At Bridgeview, we feel the study of history ignites the children’s curiosity and knowledge about the past in Britain and the wider world. It helps the children understand the how and why the world, our country, culture and local community have developed over time. In this way, the children will understand how the past influences the present. Through the study of history, we aim to give our children a context for their growing sense of identity and a chronological awareness of significant events locally and globally to become better citizens.
What is the History curriculum offer at Bridgeview?
At Bridgeview Special School, History is one of our core subjects and it is linked to the entire curriculum to ensure a broad and far-reaching appreciation for the past. We are aware that some of our children may struggle to retain specific facts, and information and to make connections between events in history and their consequences for the world. For this reason, we use a variety of teaching strategies including hands on learning using historical artefacts, primary and secondary sources, visuals timelines, visitors and visits to historical sites to help reinforce the children’s classroom learning and knowledge. At Bridgeview, every child has a weekly history lesson and this may be supplemented with cross-curricular lessons for example food technology, study of narratives related to the time period, design and technology and computing. We have found that often children in special schools, struggle to acquire and retain new vocabulary. Therefore, in our lessons, the teachers regularly revisit the core vocabulary related to the topics and utilise the language in different contexts to ensure retention and understanding of any key words. This vocabulary will also be displayed in the classroom and teachers will reinforce these words by reminding the children during lessons. To help the children develop a sense of the passing of time, chronology and the sequence of events, all classes will display a timeline related to the history period being studied. They will also have lessons that help them to sequence events to help them see cause and effect and place these events within a given time frame.
How are knowledge and skills acquired in History?
We teach the National Curriculum through focused learning objectives that support skills and knowledge progression tailored to meet our children’s needs. These ensure that skills and knowledge are built on year by year, adapted and sequences appropriately to maximise learning and understanding for all children. We recognise that some children may have language and communication difficulties and we as teachers will ensure that work is adapted to meet their needs.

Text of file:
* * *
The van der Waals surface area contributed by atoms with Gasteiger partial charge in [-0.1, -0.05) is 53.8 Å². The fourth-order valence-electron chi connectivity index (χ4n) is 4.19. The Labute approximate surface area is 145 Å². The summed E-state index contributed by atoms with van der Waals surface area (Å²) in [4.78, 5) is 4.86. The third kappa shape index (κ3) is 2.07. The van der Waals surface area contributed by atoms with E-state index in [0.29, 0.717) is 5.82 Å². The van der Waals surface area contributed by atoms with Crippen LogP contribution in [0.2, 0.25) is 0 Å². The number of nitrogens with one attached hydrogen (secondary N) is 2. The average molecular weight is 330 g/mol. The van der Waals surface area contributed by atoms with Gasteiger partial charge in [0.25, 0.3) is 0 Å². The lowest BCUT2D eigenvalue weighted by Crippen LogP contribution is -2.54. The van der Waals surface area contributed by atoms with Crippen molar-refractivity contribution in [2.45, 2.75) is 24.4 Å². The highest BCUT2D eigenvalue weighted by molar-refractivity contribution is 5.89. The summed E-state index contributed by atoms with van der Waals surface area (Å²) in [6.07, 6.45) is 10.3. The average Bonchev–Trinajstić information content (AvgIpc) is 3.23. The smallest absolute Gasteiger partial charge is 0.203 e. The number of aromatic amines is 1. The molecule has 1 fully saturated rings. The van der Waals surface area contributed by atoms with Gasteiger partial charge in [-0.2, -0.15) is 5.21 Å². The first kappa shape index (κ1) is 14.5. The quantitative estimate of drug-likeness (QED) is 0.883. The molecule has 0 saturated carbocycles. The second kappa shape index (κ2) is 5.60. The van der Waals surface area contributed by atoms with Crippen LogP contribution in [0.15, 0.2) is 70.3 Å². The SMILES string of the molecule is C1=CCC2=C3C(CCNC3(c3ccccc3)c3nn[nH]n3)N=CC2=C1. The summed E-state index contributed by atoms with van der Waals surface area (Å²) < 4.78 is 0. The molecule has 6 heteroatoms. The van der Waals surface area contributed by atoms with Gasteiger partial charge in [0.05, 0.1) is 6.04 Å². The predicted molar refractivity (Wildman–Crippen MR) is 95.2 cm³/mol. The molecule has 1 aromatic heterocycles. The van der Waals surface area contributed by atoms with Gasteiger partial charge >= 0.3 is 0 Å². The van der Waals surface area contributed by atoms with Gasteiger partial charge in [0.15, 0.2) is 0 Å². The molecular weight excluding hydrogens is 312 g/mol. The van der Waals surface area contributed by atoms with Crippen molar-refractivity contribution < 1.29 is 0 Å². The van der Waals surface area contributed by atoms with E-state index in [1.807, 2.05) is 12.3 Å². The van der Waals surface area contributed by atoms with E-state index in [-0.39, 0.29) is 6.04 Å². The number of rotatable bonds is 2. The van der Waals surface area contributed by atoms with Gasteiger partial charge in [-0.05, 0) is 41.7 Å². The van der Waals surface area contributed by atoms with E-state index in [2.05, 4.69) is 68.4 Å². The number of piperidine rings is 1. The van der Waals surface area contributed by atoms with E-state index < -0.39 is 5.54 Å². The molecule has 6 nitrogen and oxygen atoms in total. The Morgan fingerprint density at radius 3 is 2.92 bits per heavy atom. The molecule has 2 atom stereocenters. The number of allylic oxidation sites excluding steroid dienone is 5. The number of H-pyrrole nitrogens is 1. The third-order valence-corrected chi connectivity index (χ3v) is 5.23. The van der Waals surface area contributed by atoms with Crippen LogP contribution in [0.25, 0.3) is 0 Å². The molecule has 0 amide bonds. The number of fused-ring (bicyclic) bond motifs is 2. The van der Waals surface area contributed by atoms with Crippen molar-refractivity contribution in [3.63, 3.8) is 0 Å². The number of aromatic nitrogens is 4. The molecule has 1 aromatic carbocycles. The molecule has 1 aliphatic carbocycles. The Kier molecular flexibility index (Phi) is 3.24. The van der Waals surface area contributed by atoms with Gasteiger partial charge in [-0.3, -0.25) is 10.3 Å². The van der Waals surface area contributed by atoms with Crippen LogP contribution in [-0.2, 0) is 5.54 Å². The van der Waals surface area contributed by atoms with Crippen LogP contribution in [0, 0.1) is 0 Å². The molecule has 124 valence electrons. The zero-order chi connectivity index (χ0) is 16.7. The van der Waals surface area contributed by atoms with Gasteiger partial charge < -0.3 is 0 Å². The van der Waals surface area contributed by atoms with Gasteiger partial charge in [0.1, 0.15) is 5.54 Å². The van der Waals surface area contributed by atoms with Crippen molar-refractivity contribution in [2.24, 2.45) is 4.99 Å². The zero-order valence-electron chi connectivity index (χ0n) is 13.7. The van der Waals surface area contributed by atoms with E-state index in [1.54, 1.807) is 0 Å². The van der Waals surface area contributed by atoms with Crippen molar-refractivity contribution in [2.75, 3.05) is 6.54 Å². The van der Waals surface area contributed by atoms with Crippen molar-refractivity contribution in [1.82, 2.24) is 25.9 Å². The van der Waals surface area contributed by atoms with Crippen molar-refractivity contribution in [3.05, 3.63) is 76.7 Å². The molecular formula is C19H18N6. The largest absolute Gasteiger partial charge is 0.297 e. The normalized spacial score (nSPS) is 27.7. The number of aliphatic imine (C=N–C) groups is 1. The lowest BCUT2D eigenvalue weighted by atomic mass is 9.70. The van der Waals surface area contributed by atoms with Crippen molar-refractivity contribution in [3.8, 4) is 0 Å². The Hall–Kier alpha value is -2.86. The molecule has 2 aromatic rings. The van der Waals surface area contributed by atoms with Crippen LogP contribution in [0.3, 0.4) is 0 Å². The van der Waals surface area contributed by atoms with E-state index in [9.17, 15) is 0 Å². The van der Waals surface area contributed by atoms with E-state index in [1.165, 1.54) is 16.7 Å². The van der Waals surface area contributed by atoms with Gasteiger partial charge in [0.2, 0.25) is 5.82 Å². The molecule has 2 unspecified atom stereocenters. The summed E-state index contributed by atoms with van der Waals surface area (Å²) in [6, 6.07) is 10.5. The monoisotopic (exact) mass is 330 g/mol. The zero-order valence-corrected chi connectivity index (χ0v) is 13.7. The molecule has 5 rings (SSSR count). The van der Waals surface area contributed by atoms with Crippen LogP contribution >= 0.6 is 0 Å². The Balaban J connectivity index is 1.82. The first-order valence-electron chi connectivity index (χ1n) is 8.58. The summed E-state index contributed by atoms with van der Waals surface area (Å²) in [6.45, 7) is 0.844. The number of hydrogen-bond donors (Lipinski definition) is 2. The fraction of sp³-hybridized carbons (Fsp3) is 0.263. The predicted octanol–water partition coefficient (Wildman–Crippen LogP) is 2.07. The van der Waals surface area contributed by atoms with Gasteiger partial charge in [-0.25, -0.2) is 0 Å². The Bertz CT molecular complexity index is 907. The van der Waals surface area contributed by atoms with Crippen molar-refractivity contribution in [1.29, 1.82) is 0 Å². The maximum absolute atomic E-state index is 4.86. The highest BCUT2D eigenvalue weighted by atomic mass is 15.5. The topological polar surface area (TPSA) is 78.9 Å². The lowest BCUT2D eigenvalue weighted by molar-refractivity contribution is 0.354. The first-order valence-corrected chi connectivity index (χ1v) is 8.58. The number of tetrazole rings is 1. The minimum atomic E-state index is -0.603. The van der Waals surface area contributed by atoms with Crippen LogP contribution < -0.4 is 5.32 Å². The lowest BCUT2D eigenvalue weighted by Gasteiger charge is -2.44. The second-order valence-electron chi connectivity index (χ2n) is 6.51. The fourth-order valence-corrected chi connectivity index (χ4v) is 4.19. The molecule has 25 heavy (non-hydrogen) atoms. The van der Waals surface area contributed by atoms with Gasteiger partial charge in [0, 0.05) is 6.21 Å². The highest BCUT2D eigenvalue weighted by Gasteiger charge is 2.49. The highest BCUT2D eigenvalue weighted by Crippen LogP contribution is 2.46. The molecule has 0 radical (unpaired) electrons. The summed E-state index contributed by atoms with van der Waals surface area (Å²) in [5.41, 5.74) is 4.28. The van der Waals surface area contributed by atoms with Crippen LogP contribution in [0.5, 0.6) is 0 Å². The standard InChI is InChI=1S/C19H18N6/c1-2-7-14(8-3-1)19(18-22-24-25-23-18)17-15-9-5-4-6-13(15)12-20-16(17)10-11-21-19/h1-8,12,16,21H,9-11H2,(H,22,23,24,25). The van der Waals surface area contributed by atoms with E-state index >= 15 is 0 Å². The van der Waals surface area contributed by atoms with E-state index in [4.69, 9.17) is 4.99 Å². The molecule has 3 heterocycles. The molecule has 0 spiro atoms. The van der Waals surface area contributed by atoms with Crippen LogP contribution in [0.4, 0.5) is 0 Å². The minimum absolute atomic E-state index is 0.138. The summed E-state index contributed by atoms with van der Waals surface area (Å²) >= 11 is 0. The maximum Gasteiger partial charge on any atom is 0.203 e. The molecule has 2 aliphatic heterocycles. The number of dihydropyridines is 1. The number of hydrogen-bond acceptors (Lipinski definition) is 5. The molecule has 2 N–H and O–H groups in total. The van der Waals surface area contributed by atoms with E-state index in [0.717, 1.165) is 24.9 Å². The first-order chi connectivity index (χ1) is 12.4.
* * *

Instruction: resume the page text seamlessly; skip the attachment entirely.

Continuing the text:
What enrichment opportunities do pupils receive in History?
At Bridgeview, we aim to enhance our history provision and make the lessons more accessible for all pupils and to inspire the children to engage in the history lessons we include:
Design more practical activities which may require collaboration, turn-taking, communication and the promotion of social skills such as building a trench as a group, from craft materials following research.
Visits to museums and historical sites to allow the children to experience history outside the classroom, to touch historical artefacts, listen to specialist in history and to face new situations in the public.
Invite visitors into the school, to engage the children in various practical activities for a better understanding of the time period. These opportunities also promote listening skills, following instructions and taking-turns, collaboration and facing new situations.
Utilising museum and artefacts loan services so the children can engage all heir senses to get a better understanding of the historical period
We celebrate the children’s learning through sharing their historical knowledge with both their peers, their parents and the wider community through school assemblies, newsletters and social media. This supports their development of their communication skills and promotes their sense of achievement and self-esteem.
Further information and resources:
“Reading is a strength of the school.
Pupils read widely and fluently and have many opportunities to read.”
“Pupils make rapid and sustained progress from their starting points, often reaching standards above those expected for their age.”
“Pupils make positive progress in both writing and mathematics and across the wider curriculum. “
“Outstanding leadership has led to rapid improvements in all areas of the school since the last inspection.”
“Pupils have excellent attitudes to learning. They are very well prepared for their next
steps in both education and life. “
“Links with other schools in the trust enable leaders to check the accuracy of their judgements and share good practice. “